The Environment Report looks back at the PBB contamination of St. Louis, Michigan
It’s been more than 40 years since Michigan Chemical Corporation in St. Louis, Michigan (later Velsicol Chemical Corporation) made a catastrophic error and shipped a toxic flame retardant chemical called polybrominated biphenyl (PBB) to the Farm Bureau Services, instead of a nutritional supplement for livestock. PBB got mixed into livestock feed, but it took a year to discover the accident. Before the mix-up was discovered, millions of Michigan residents ate contaminated milk, meat and eggs.
That incident is well known, but less well known is what is happening today. In our series, we look at the ripple effects of this mistake — and of the shoddy practices at Michigan Chemical/Velsicol — that continue to affect people’s lives today here in Michigan. Researchers are finding long-lasting health effects of the PBB mixup, and the town of St. Louis has had to bear the burden of living with highly toxic chemicals in their water and in their yards.
The Environment Report’s Mark Brush, Lindsey Smith, and Rebecca Williams will cover the contamination’s lasting impact on the residents’ health, the environment, and the costs of clean up.
You can hear the full series on The Environment Report’s website.
Do you have a story to tell about how the PBB contamination affected your life? Share it with us.
The People of St. Louis
Stephen Boyd grew up a block and a half from the entrance to “The Chemical” — the name they called the chemical plant in St. Louis.
Boyd said the hulking presence of the Velsicol Chemical Corporation on the banks of the Pine River was just a fact of life.
Boyd describes what it was like living near the factory and working for “The Chemical.”
Ed Lorenz is a professor of history and political science at Alma College. Alma is right next to the city of St. Louis, Michigan and Lorenz has been involved with the Pine River Superfund Citizen Task Force for many years.
Lorenz shares his memory of how he first learned about the history of the Velsicol Chemical Corporation in St. Louis.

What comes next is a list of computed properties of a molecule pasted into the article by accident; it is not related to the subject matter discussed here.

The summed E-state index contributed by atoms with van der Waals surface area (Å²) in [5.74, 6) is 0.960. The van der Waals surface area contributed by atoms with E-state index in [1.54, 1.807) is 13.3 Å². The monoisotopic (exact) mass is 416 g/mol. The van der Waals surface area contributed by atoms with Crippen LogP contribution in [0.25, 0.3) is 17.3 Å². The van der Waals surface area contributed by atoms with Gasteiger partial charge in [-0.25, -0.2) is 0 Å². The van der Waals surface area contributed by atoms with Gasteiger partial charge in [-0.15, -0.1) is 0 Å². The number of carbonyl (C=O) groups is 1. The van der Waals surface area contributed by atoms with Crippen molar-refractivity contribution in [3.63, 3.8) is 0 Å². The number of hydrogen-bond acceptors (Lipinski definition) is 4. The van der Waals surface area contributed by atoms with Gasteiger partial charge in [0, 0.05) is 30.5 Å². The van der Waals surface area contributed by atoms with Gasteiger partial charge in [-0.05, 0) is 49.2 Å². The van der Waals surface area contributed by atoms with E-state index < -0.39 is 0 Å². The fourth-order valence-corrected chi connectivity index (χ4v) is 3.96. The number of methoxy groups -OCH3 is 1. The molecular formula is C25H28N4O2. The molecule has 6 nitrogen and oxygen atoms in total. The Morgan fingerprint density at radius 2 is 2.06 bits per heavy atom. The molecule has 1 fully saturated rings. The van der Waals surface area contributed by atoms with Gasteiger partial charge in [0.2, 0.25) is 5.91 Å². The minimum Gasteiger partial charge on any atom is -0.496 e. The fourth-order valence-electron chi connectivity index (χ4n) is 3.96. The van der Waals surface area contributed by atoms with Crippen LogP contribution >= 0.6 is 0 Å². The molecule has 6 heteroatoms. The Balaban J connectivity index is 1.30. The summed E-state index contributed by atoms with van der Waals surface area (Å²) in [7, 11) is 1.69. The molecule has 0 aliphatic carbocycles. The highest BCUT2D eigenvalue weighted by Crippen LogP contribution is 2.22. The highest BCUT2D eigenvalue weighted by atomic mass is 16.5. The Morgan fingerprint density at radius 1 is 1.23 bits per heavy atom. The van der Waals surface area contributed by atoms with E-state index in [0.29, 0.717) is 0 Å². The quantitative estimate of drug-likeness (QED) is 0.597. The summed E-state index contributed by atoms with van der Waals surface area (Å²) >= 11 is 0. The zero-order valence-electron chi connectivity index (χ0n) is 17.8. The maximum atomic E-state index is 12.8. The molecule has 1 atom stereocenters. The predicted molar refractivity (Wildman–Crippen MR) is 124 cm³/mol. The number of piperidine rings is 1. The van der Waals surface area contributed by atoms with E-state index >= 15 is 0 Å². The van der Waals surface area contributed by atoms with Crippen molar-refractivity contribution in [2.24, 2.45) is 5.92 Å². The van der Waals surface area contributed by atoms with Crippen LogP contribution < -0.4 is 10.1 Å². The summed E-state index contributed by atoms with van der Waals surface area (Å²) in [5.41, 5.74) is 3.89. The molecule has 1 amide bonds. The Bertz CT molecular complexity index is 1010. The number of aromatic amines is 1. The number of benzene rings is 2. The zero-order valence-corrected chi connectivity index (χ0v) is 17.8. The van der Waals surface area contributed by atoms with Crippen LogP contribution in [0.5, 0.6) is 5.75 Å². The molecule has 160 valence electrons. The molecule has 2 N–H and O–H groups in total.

Lorenz talks about how we’ve run low on money for clean-ups like this. As he sees it, we’ve all been involved in a “great inter-generational scheme” where our kids and grandkids will “pay for our fun.”
Norm Keon is a St. Louis native. He grew up around the chemical plant and has been working with other town residents in pushing for a cleanup of the contamination that Velsicol Chemical left behind. He also collaborated with Emory University researchers to hold a clinic for former Velsicol plant workers and other St. Louis residents — they had their blood drawn to test their PBB levels.
“This has been uplifting for me, it’s emotional, it gets me, that we’re finally involved in this,” he says.
Keon is currently an epidemiologist for three Michigan health departments.
Marcus Cheatham works with Keon. He’s the health officer of the Mid-Michigan Health Department. He says, “It’s been bigger than I ever imagined. The issues are so complex, and affect so much of what goes on in the community: community life, the economy, health, everything. One of the big things I’ve learned is how something like this traumatizes the community, and the pain and frustration that people are left with.”
“Long Before ‘Silent Spring’”
Environmental scientist Rachel Carson’s landmark 1962 book, Silent Spring, took on the chemical industry’s use of pesticides on the environment.
Community groups, such as the Pine River Superfund Citizen Task Force, became the local model for bringing together researchers, government experts, and concerned citizens to call for accountability from the chemical industry and the government.
Citizens took part in local organizations and participated in public comments on Superfund site clean up. These are some of their statements.
“I was five when they came to take the cows.”
I was five when they came to take the cows. They also took my dads hope that day and he was never the same. I just got my parents records from Emory as they are both deceased now. There is a lot of info my parents never talked with us. My dad’s last day he was alive he talked to me about Pbb and said he wished he would of done more reasearch (sic) and that I don’t forget how it happened and it will come back so be ready I guess dad was right . I could go on and on about different things that have happened but I am tired of texting many family’s in my area are still being devastated by this. Hope Emory can get funding to continue reasearch (sic) what about farm bureau money that was suppose to be set aside? — Joe Higgins
I am the physician who testified in the first PBB contamination trial in MI. I also examined a number of exposed persons. My work is written up in my book, Chemical Exposure and Disease. My data are archived at the National Library of Medicine. —Janette Sherman, MD
I was born in 1959 in Flint, Michigan. My sister was born in 1961. We would have been in puberty at the time of the PBB contamination. My sister passed away from her breast cancer at age 50 and my breast cancer has returned after being diagnosed with it 4 years ago. I was tested for bromides and they were high. Breast cancer did not run in the family until this happened. The next 5–10 years will be very informative as those exposed during puberty reach menopause — then we can have a much better understanding of its impact. — Gail Massoll
About the series
Reporting: Mark Brush, Lindsey Smith, Rebecca Williams
Edited by: Sarah Hulett
Photography: Mark Brush
Site layout and editing: Kimberly Springer
Additional editing: Chrissy Yates
Program Director: Tamar Charney